You're a self-entitled insatiable games loon, and that's just fine

Opinion: As BioWare caves under pressure and Nintendo hits out at demanding gamers, Rob Crossley says the community shouldn't hide its passions...

There exists a hardcore group of bodybuilders who on a weekly basis will strip down to nothing but a thong and lay inside the jaw of a tanning bed for about an hour.

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Reasonable as it is to assume that this Melanoma-inducing ritual represents the furthest extent of their commitment, it actually doesn't. Pro bodybuilders also brutally restrict carbohydrate consumption, which in practice is a bit like pretending you can't eat.

Don't be fooled by their swollen frames and protruding veins the width of power cables; bodybuilders are nerds at heart. They may physically resemble the polar opposite of your Eve Online stereotype, but their dedication, passion and stubbornness is in philosophical harmony with hardcore gamers.

In fact, this is true of any pastime and its most devoted enthusiasts. Film buffs, theatregoers, swimming fanatics, cigar aficionados and car junkies each treat their chosen hobby with the similar levels of absurd worship, and quite naturally they are all vocal about the shortcomings of something they personally invest so much of their time and money into.

Yet often when the mirror is held up against games enthusiasts, when the culture is scrutinised, the 'angry nerd' stereotype invades the debate and clouds the issue.

This week the production lead on Tekken - Katsuhiro Harada - has asked fans to stop "whining and complaining about everything", after apparently being inundated with requests to use original voice actors for new editions in the series. Meanwhile, Nintendo of America executive Reggie Fils-Aime revealed he is "troubled tremendously" by the "insatiable appetite" of devoted Nintendo customers.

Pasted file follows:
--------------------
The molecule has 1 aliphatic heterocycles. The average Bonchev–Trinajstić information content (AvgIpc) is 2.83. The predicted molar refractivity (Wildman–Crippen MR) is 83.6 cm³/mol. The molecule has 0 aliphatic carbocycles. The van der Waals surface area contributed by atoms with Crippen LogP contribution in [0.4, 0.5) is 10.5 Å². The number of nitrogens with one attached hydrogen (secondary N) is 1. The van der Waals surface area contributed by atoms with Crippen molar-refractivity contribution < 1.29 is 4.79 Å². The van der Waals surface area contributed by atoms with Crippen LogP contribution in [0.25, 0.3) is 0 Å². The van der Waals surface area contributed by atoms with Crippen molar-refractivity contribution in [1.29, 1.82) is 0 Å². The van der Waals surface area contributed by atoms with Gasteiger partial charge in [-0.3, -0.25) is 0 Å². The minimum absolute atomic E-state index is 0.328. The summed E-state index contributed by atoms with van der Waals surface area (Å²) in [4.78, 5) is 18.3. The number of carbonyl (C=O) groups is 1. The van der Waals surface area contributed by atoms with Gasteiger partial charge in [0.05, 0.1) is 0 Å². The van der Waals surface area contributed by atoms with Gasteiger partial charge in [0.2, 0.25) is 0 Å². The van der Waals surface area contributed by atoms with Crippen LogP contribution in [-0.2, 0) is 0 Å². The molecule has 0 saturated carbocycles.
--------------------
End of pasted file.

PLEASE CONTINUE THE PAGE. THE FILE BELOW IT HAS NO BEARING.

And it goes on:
These, of course, are modest tales of so-called 'gamer entitlement' when compared to the outrageous controversy regarding the original Mass Effect 3 ending. Dissatisfied customers were not merely complaining, they were protesting. Advertising standards authorities were summoned, class action lawsuits were filed, and people even bankrolled an online campaign demanding BioWare change the game's ending.

Mass Effect 3's ending sparked online protests

No one in these three instances can rightly claim a high ground. It's simply a matter of perspective. Personally I struggle to find it anything but trolling to ask a fighting game director to work harder on his audio files, while Fils-Aime's views on the 'impossible-to-please' core Nintendo fan-base is borne from his company's own failings to even moderately satisfy them. And Mass Effect 3's original ending was a wonderful conclusion to an outstanding game that provided the blue-print for the first true videogame blockbuster. But that's just me.

The bigger underlying question is whether the sheer volume and vehemence of complaints from core gamers is an 'entitlement problem'. It is not.

Gamers are demonstrably excessive with their demands and highly vocal about their complaints, but this is natural of enthusiasts for any hobby.

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